Before any product or service is offered to customers, the price must be determined. The foundational element of this calculus are costs, which includes labor. In a true free-market economy, all elements of cost are determined by the marketplace. But in the U.S., we don’t have a true free-market economy because of mandates and subsidies imposed by the federal government, one of which is the minimum wage.
Alas, raising the minimum wage is being proposed again.
When the government is involved, politics, not reason, is the motivation, which isn’t so bad when the issue is politics. But politics has no place in what businesses pay for their cost factors, especially labor, often the largest cost factor.
When proposed, the national minimum wage was never some great egalitarian blow for the working man. It became law in 1938 as a cynical, protectionist move by the Congressional delegations of the northern textile industry – primarily Massachusetts –against their southern counterparts, whose lower, market-based labor costs made them more competitive.
Today the minimum wage has become a political wedge issue of the cruelest type, because research shows each increase actually hurts the segment it purports to help, especially younger, entry-level workers, like teenagers and minorities. The primary reason is that for decades employers have controlled the impact of an increase by reducing entry-level positions using various organizational steps. But today, technological advances have given all employers an increased ability to forgo entry-level hires in favor of low-maintenance, non-taxed innovative devices and/or software.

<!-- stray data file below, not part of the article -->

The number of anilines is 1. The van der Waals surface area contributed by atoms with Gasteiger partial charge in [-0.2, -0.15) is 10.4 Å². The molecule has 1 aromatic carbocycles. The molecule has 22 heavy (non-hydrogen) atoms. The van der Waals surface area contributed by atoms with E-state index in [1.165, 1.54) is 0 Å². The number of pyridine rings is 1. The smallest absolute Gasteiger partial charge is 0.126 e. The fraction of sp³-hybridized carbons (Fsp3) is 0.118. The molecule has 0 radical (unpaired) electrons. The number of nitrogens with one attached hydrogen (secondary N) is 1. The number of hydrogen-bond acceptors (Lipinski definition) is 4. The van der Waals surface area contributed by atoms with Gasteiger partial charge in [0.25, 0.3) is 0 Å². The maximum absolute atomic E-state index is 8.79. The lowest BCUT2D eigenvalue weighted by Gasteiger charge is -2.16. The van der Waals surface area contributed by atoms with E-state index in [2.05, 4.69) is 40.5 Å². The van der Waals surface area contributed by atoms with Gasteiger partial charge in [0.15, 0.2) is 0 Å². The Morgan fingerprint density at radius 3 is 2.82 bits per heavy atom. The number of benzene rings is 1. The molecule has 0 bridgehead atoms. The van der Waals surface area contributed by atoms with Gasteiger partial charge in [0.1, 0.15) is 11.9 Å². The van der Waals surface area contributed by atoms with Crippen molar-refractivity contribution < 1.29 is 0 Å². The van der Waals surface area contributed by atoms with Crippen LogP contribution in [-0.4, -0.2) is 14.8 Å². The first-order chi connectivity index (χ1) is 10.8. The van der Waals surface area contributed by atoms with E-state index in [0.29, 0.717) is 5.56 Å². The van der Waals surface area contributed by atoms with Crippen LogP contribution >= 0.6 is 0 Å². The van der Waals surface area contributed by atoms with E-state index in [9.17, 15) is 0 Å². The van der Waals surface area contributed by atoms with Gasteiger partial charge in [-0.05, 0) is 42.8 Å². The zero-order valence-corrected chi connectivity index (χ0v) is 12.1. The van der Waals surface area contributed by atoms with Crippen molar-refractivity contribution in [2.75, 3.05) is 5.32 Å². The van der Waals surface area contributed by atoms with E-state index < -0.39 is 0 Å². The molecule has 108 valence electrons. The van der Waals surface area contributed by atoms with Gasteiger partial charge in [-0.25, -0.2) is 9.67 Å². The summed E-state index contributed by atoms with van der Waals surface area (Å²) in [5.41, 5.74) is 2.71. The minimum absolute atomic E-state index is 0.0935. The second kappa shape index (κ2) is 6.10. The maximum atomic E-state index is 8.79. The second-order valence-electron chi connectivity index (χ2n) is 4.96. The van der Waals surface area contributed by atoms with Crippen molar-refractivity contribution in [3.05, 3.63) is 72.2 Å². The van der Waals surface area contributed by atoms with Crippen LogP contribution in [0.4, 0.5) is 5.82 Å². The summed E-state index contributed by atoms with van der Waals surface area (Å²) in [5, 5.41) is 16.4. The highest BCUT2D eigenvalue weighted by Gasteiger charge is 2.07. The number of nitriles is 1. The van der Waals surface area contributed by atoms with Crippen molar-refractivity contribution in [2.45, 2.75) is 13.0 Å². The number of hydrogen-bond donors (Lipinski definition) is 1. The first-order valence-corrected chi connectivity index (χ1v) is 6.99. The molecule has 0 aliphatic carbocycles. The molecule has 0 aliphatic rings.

The results of two recent online polls reveal how these options manifest on Main Street. When we asked about their attitude toward the minimum wage, 82% of small businesses said the government should not be setting wage rates. But when asked how a minimum wage increase would impact their business, 76% said “Not at all.” The reason for the lack of concern by the sector that doesn’t like the minimum wage is likely because: a) they’re already paying more than minimum wage; b) they have legal ways around it to the disadvantage of the unskilled, increasingly unemployed worker.
An important goal of most businesses is growth, but adding payroll expense to achieve it is no longer a given. And so far, business owners are in charge of the decision to add workers or use other means to achieve growth. Nevertheless, increasing minimum wage does cause problems: an arbitrary increase distorts all wages as it becomes the new base from which other workers measure wage progress. If a small business adjusts all wages up in response, expenses rise. But if it doesn’t, morale declines. Furthermore, unions use minimum wage as a contract lever to exact from employers automatic, across the board increases for all organized workers.
In the marketplace, any increase in price must be justified by value delivered. But this logic is lost when labor costs rise by government fiat without adding one extra unit of productivity.
Write this on a rock … Let’s call the minimum wage what it is: A political lie that actually hurts poor and unskilled workers.
Jim Blasingame is author of the award-winning book, The Age of the Customer: Prepare for the Moment of Relevance.